Heat the butter or bacon fat in a large skillet. Add the spinach (which should be fairly dry but with a bit of lingering dampness; if not, throw in a tablespoon of water) and the green onions (if using) and cook until wilted, turning frequently. Once they are done to you liking, mix in the chervil and the chives if that is what you have instead of the onion. Mix them in until just wilted, and serve at once. The whole cooking process is not likely to take more than 5 minutes - most of the prep time is in the cleaning of the spinach.

Last year at this time I made Buckwheat Porridge.

Wednesday, 3 May 2017

Garden Chervil

One of the great pleasures of early spring is to wander through the garden seeing what plants have survived the winter and can be gleaned for early greenery. Last year we planted chervil for the first time. As not unusual with things planted for the first time, it just sat there as we didn't do anything with it. Well, it flowered and went to seed, and the seeds dropped, and germinated in the fall. They overwintered nicely and now last years' herb bed is awash in chervil plants.

Chervil is one of the traditional French fines herbes, along with tarragon, parsley, and chives. Parsley and chives are also shooting up in the garden already. I don't grow any tarragon, as I can't stand the stuff. It's odd: I like almost everything licorice or anise flavoured, but tarragon is the loathsome exception. Chervil is, if anything, more strongly licorice/anise flavoured, and I like it very much so far. I've put it in a mixed salad, and one other thing, the recipe for which I will post on Friday.

The flavour of the fresh chervil is delicate, bright and clear, but it fades considerably with drying. It does not seem to be readily available either fresh or dried; I think it is one of those things that if you want it, you must usually grow it yourself. Mind you, while it is a different species than the invasive wild chervil, it plainly can become a self-inflicted weed. The good news is that although it prefers a moist, cool spot with a bit of shade, it is quite tolerant and easy to grow. It may bolt more readily in a hotter, drier location such as the one it has in my garden, but it could be succession planted if you were able to give it that much attention. I think I will be happy to let it wander around the garden at will, mostly available for picking in the spring and fall. It's not as hard to weed out as it looks either. The roots are deepish, but the leaves spread out from a single tap root and it can be ripped out in clumps.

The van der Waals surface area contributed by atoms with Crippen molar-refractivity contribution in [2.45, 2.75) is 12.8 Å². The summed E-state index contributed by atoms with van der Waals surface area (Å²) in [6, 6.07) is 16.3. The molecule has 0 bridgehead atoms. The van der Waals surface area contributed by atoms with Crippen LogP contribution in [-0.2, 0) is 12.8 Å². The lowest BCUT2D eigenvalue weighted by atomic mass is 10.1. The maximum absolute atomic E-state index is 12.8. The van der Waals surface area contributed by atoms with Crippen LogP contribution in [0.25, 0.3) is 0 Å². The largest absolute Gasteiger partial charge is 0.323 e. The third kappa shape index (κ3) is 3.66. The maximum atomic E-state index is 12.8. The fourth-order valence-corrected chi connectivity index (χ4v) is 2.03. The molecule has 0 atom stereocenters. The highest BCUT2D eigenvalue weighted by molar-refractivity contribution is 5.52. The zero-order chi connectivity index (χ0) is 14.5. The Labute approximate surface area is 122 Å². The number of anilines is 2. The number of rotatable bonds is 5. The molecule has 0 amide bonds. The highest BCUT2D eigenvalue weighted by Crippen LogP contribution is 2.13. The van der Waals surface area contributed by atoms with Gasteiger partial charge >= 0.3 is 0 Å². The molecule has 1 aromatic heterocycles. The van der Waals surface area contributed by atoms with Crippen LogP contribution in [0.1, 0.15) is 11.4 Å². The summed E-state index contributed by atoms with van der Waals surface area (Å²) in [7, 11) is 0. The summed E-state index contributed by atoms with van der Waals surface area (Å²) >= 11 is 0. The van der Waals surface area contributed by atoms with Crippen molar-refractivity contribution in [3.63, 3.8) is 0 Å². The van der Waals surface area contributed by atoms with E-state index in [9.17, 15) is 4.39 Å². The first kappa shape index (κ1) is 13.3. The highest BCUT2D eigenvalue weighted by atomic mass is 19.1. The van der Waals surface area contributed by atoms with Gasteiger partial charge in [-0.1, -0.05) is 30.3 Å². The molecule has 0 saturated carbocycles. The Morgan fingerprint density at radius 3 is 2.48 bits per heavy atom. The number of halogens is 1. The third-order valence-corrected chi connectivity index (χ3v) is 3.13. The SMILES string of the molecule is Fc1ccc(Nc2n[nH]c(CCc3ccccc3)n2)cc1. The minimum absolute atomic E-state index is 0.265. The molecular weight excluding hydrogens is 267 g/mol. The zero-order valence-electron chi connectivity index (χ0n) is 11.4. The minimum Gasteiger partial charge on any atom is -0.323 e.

The flavour is very distinct. A little bit will brighten up a salad, or use it in sauces with fish, chicken, cheese, eggs, or other protein dishes not too heavy in flavour. I think it would be a bit lost with beef, pork or lamb, but maybe, if deployed carefully. Delicate vegetables such as spinach, lettuce, peas, carrots, potatoes, and zucchini will go with it well. In any case, it will lose flavour if cooked, so chop it finely and add it to your dish at the last moment.

Monday, 1 May 2017

Spring Garden and Life In General Update

Oh look! It's a sign of life! Here, I mean. The garden is full of them and has been for a while. Above is our spinach, which spent the winter under plastic and is at its peak right now.

Well when the lights go out here, it's usually a sign that things have taken a turn towards the soap opera-ish, and that is indeed the case. Two weekends ago, we took my mother-in-law and her housemate down to Windsor where they will be moving in June. They've been thinking about this for a while, but were not planning to move until the fall or next spring. However, exactly the unit they want came available, and they have been struggling more and more with the fact that this house and its location are much less than ideal for them as their health deteriorates, and they are both having to face the fact that it really is. That's a lot of work suddenly dumped into spring planting season, but okay.